Periodic Reporting for period 1 - GramAdapt (Linguistic Adaptation: Typological and Sociolinguistic Perspectives to Language Variation)
Reporting period: 2019-01-01 to 2020-06-30
The GramAdapt project develops a systematic conceptual and methodological approach for combining sociolinguistic and typological research to answer questions about linguistic adaptation in a principled data-driven way. Combining these fields has been difficult in the past owing especially to methodological obstacles: language typology tends to approach languages from a macro-perspective, while sociolinguistics does so from a micro-perspective. It is also not at all clear how to causally connect the two fields, although many ideas have been suggested during the past 15 years.
In addition to developing a framework for bridging language typology with sociolinguistics, the project collects both linguistic and sociolinguistic data from 150 languages and tests hypotheses about linguistic adaptation statistically. For instance, most languages in human history have been spoken by small people groups, but we do not have a clear idea what happens in them and whether they are somehow systematically different compared to languages spoken by larger people groups, or those spoken in highly multilingual settings. The results will make it possible to better understand how languages vary and change under different social contexts when compared from a world-wide perspective.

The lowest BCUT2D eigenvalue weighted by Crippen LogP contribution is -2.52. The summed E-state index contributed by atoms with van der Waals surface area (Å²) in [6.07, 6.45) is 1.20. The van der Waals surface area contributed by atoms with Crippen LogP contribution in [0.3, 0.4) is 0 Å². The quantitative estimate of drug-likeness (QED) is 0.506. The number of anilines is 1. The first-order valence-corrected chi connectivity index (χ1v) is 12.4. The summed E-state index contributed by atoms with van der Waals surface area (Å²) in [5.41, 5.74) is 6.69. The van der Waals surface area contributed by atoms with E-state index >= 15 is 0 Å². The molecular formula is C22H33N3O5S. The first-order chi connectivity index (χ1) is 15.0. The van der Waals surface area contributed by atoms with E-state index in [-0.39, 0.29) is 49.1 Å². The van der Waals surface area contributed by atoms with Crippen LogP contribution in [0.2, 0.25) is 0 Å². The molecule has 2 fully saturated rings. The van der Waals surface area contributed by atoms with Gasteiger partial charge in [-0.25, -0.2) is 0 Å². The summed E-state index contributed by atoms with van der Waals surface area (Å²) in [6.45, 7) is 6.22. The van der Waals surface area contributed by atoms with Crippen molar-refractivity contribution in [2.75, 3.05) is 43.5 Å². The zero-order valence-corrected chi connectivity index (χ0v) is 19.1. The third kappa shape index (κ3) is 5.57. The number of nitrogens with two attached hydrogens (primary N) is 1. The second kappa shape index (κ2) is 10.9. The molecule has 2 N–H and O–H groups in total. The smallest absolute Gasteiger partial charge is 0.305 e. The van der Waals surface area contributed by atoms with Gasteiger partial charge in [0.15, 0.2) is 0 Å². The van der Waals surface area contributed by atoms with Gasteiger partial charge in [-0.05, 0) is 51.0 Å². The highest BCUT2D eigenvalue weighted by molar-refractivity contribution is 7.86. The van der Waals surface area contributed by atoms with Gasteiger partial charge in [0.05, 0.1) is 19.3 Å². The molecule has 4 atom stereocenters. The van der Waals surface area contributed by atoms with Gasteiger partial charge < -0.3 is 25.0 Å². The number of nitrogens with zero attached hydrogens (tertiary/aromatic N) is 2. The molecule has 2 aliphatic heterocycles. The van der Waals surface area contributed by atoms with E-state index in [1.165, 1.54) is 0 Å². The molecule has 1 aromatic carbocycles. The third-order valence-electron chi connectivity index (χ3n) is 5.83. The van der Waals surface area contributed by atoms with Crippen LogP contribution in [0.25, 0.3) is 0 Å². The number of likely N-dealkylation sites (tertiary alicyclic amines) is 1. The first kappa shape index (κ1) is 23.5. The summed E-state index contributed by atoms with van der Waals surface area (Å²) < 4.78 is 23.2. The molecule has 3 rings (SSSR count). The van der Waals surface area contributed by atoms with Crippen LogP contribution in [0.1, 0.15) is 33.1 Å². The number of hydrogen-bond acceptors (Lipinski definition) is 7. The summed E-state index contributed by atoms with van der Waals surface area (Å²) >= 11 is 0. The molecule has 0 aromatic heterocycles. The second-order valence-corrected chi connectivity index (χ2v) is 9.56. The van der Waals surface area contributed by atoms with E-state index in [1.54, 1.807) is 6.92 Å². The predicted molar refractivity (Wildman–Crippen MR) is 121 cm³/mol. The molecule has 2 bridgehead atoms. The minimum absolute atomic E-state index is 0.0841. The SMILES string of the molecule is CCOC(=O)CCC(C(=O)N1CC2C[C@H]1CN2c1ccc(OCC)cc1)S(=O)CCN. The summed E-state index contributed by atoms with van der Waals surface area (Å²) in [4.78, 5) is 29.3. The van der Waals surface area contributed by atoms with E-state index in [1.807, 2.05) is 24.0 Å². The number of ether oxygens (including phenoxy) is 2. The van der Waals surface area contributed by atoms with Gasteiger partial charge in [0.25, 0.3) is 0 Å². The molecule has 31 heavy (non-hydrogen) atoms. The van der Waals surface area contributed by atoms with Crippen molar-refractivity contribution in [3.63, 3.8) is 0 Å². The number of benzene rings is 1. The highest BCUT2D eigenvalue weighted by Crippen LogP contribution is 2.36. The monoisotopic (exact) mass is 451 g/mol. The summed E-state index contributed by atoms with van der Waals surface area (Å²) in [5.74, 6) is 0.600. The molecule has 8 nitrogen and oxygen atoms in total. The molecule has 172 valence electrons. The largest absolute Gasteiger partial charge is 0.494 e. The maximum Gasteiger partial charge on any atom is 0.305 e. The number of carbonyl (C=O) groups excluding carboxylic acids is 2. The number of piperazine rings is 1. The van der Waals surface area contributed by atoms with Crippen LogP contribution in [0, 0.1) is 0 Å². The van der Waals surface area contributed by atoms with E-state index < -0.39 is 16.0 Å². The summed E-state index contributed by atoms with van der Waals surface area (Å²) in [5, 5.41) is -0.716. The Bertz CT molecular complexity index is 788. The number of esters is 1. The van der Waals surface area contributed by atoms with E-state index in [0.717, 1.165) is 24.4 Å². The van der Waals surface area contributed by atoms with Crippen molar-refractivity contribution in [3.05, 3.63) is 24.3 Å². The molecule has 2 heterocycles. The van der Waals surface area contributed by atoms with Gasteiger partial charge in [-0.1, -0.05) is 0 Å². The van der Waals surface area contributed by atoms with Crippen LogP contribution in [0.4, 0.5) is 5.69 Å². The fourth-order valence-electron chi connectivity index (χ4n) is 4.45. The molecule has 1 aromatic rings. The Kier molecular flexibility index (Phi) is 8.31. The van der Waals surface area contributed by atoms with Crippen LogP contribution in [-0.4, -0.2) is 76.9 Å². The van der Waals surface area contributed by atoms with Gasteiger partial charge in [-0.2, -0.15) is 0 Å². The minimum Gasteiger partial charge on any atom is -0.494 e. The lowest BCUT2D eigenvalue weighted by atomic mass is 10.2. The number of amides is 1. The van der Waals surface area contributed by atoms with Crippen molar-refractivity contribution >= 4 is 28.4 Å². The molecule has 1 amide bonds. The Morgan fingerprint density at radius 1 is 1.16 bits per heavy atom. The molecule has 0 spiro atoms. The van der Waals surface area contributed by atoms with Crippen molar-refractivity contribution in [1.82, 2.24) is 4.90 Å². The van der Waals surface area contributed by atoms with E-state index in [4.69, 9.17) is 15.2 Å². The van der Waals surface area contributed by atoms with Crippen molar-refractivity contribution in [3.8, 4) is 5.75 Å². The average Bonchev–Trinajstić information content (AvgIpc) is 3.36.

We started to develop the project’s overall research design with the realization that the different parts of the research design must be interdependent and thus choices in one subpart affect choices in the other subparts. To come to grips with this, we have tailored each piece of the design so that the model of causation, approach to comparison, and the sampling would be compatible with one another. A review and synthesis of mechanisms of language change under different social situations is well under way and the preliminary results have been used in developing other parts of the design. We have also worked on evaluating causal chains in language evolution (Roberts et al. 2020), which feeds our causal model as well as our overall framework. For selecting languages and speech communities we have developed a new sampling method that is more sensitive to the relationship of languages in contact compared to previous methods. The selection of languages is now done, and we will proceed with data collection next. We have also started testing hypotheses about linguistic adaptation, the initial results suggesting that morphological complexity is affected by both language internal and language external factors (Sinnemäki 2020).